Webb also has highlighted his bipartisan experiences working as part of both the Trump and Barack Obama administrations.
Good, a former Liberty University athletics official who also served on the Campbell County Board of Supervisors, has described himself as a “bright-red biblical conservative,” and snagged the Republican nomination from Rep. Denver Riggleman in June during a drive-thru convention.
Good has highlighted his religious convictions, belief in small government and opposition to abortion.
The 5th District race, which tends to skew Republican, has seen its rating from UVa’s Center for Politics change over the past few months. As of Monday, the race was rated as leaning Republican, a change from previously being listed as a toss-up.
In the 7th Congressional District, incumbent Democratic Rep. Abigail Spanberger will face off against Republican Nick Freitas. The district includes Louisa and Orange counties.
Spanberger, a former CIA operations officer, ousted incumbent Republican Dave Brat in 2018, flipping the oft-red district.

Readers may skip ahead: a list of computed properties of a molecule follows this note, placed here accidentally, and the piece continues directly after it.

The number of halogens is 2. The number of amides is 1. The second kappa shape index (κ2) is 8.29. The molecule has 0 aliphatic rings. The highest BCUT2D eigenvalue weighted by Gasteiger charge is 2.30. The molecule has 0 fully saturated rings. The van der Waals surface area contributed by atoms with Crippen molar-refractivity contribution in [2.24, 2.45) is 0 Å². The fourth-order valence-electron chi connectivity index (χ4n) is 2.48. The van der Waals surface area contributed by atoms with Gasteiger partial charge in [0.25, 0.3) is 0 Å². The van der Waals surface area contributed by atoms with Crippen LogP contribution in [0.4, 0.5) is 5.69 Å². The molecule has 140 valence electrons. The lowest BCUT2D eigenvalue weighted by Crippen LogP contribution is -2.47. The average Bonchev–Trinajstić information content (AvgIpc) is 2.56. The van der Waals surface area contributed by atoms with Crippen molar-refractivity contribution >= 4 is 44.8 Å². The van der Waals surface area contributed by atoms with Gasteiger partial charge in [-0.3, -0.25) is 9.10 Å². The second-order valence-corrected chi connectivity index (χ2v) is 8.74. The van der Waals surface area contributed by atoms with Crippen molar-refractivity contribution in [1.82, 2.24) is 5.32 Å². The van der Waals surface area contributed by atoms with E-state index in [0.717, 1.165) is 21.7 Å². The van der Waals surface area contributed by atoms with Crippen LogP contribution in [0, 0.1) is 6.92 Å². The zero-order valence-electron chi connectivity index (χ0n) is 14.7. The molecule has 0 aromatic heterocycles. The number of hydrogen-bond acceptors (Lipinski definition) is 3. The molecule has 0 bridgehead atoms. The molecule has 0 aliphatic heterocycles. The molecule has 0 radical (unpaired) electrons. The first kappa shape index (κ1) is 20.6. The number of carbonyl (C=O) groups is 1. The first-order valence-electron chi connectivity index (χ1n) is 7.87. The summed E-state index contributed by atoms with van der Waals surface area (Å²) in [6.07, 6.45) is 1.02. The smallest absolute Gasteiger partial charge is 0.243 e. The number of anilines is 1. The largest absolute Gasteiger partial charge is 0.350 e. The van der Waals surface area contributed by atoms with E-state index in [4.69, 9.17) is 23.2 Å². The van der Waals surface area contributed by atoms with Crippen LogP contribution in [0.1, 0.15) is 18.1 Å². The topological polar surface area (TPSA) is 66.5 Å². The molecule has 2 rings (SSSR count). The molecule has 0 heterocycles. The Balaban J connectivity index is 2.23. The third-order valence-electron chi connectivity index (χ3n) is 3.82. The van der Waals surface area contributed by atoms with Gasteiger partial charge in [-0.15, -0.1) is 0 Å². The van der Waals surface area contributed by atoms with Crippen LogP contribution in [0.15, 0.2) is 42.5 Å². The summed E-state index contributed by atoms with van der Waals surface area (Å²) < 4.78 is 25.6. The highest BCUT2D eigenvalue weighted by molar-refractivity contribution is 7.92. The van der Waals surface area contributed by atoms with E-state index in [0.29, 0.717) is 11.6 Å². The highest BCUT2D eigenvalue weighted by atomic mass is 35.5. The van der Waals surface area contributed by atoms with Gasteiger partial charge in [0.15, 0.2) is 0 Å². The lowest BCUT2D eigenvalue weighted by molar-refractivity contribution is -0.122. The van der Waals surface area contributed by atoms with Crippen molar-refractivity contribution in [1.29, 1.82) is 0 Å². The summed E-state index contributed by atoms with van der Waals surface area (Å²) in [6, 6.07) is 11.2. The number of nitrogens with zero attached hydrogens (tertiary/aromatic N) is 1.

Freitas won re-election to the Virginia House of Delegates last year through a successful write-in campaign after failing to file paperwork on time.
The election is considered one of the most competitive in the nation, though the Center for Politics has rated the district as “leans-Democrat.”
In a statewide election, incumbent Democratic Sen. Mark R. Warner is running against Republican Daniel Gade.
Warner, a former Virginia governor who is seeking his third Senate term, largely has run on his experience and his plan for COVID-19 economic recovery.
Gade, an Army veteran who teaches at American University in Washington, D.C., secured the Republican nomination earlier this year during the only statewide primary. Gade has claimed that voters do not want a “career” politician and has pledged to be nonpartisan.
Referendums for two amendments to the Virginia Constitution are also on the ballot this year.
Amendment 1 seeks to establish a redistricting commission consisting of eight members of the General Assembly and eight citizens of the commonwealth that would be responsible for drawing the congressional and state legislative districts for the General Assembly.
Amendment 2 seeks to allow disabled veterans on total disability to own a vehicle that is totally free from state and local taxation.